6. Iron Monkey (1993)
Iron Monkey might be the first film in this list that Tarantino didn’t pay an homage to in Kill Bill, even though the title is mentioned in the short documentary ‘The Making of Kill Bill’. This doesn’t mean that he doesn’t love this one, because he certainly does. There’s a 9-minute video on YouTube of him talking about it, but more importantly; he served as the producer for the US release of the movie, therefore it’s a worthy second slot on the list for director Yuen Woo-ping.
The film shares similarities with the popular Zorro character as well as Robin Hood, since Iron Monkey steals from the rich to help the poor. When one day Iron Monkey steals from the governor, the governor orders for his arrest. While Yu Rong-Guang plays the titular role, it’s arguably Donnie Yen that steals the show as Wong Kei-ying, a martial artist who’s arrested as he is suspected to be the Iron Monkey thanks to his similar level of skill in Kung Fu. When the governor realizes Wong is not the Iron Monkey, he holds Wong’s son hostage to force him to capture the real iron Monkey. The movie really turns into second gear when these two join forces to fight an even bigger thread than just the corrupt governor.
7. Shaolin Soccer (2001)
Stephen Chow gets high praise from Tarantino, whom called Chow “one of the funniest comedians in cinema” and “Hong Kong’s best actor.” With his most popular films Shaolin Soccer and later Kung Fu Hustle, Chow has made himself a household name in the 21st century martial arts game.
Shaolin Soccer is goofy, ridiculous, and over the top. All things that often come to mind with martial arts films, but Chow manages to show us something refreshing thanks to the film’s original premise. Besides directing, Chow stars as a Shaolin Kung Fu master dedicated to promote the art to the world. When Sing meets the legendary soccer player ‘Golden Foot’ Fung, he decides to use soccer as a way of promoting Kung Fu. Together with old friends, all skilled in martial arts, he forms a soccer team to join the Hong Kong ‘open cup’ competition, wherein they use Kung Fu to win their matches.
Thanks to the great comedic martial arts combined with the over the top visual effects, Shaolin Soccer is really something special. Together with the equally great Kung Fu Hustle it might be safe to say it’s one of the best Kung Fu films from this century.
8. Eight Diagram Pole Fighter (1984)
Gordon Liu takes a slot in the list once more with the incredibly inventive Eight Diagram Pole Fighter. It’s not only Gordon Liu who deserves praise here, because with this, the earlier mentioned ‘The 36th Chamber of Shaolin’, and ‘The Legend of Drunken Master’, Liu Chia-Liang has immortalized himself as a legendary Kung Fu director.
When the evil Liao dynasty army traps Yeung Yip and his seven sons from the Song dynasty, Yeung Yip and five of his sons get killed. The fifth and the sixth son survive, but the sixth son ends up suffering from PTSD and the fifth son, Gordon Liu, seeks refuge in a monastery where he wants to become a monk. At the monastery the fifth son exchanges his spear for a pole, since blades are not allowed, and here het develops the eight-diagram pole fighting technique. Eventually his past catches up with him, causing him to go on a pursuit of revenge.
With, again, epic training montages and inventive martial arts choreography, Liu Chia-Liang makes another must-see Kung Fu film. Take it from Tarantino, whom used part of the score of Eight Diagram Pole Fighter in Kill Bill: Vol. 2.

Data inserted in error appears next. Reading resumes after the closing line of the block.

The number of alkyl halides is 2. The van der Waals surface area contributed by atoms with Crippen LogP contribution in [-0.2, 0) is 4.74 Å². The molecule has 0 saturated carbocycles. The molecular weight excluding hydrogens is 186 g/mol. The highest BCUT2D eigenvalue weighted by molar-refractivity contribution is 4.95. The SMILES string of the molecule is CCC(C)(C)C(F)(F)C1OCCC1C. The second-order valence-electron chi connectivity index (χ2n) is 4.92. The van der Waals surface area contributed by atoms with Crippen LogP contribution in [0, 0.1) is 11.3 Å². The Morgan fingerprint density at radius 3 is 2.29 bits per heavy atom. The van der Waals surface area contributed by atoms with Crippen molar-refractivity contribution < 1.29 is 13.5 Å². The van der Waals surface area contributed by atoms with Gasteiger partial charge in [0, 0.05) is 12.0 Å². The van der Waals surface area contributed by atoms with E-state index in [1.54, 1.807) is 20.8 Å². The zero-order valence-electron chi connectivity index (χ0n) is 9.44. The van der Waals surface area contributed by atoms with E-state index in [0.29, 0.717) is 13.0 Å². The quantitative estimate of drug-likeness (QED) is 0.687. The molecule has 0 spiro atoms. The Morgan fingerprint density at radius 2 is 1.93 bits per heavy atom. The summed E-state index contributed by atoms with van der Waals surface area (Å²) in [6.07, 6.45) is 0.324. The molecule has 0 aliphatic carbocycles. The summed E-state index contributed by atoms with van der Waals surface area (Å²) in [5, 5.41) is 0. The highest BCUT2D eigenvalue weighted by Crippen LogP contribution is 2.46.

9. Five Fingers of Death (1972)
The original Hong Kong title of this chopsocky film was King Boxer, which makes you think: Would this movie have started the Kung Fu craze in the States if they didn’t change the US title to Five Fingers of Death? It might not have, but we’re glad that’s not the case!
Lo Lieh makes a return in this list as he plays the young martial art student Chi-Hao. When his master gets beaten up by thugs Chi-Hao wants to take revenge, but his master sends him to a superior master to advance his skills. If he can win an upcoming Kung Fu tournament with his new learned skills, he would earn justice over an opposing school, which was responsible for the attack of his master. In addition to that, he will win the hand of his master’s daughter, of whom he’s in love with.
When watching Five Fingers of Death, you probably won’t be surprised how it started the Kung Fu craze, because it has everything that a good Kung Fu flick needs: An underdog story, revenge, enemies-turned-allies, and lots of great action choreography. Tarantino joined the craze by naming this in his top 10 movies of all time and he eternalized this by using the Iron Fist attack from this film in his second Kill Bill movie.
10. Fist of Legend (1994)
A movie that already made this list once in the form of Fist of Fury, but this remake is too good to not include as well. Instead of Bruce Lee we get to see Jet Li in action and although Bruce Lee might be unmatched, Jet Li knows well how to stand his ground.
Similar to Fist of Fury, the story is set around frictions between the Chinese and the Japanese. Jet Li plays a Chinese engineering student studying in Tokyo. When he reads about the death of his Kung Fu master he returns to his native Shanghai, which is under Japanese occupation. He learns his master was killed in a fight against a Japanese Martial Artist and that foul play might have been involved. To protect the honor of his master and of his home country the only thing he can do is fight.
Besides being a huge inspiration to ‘The Matrix,’ Fist of Legend was amongst the first four movies selected to be released in the US as part of Tarantino’s short-lived distribution company ‘Rolling Thunder Pictures.’ When Dimension Films were ahead with the release, it was dropped from the RTP schedule. Nonetheless, we recommend it now, knowing that Tarantino wanted to recommend it to the world 20 years ago.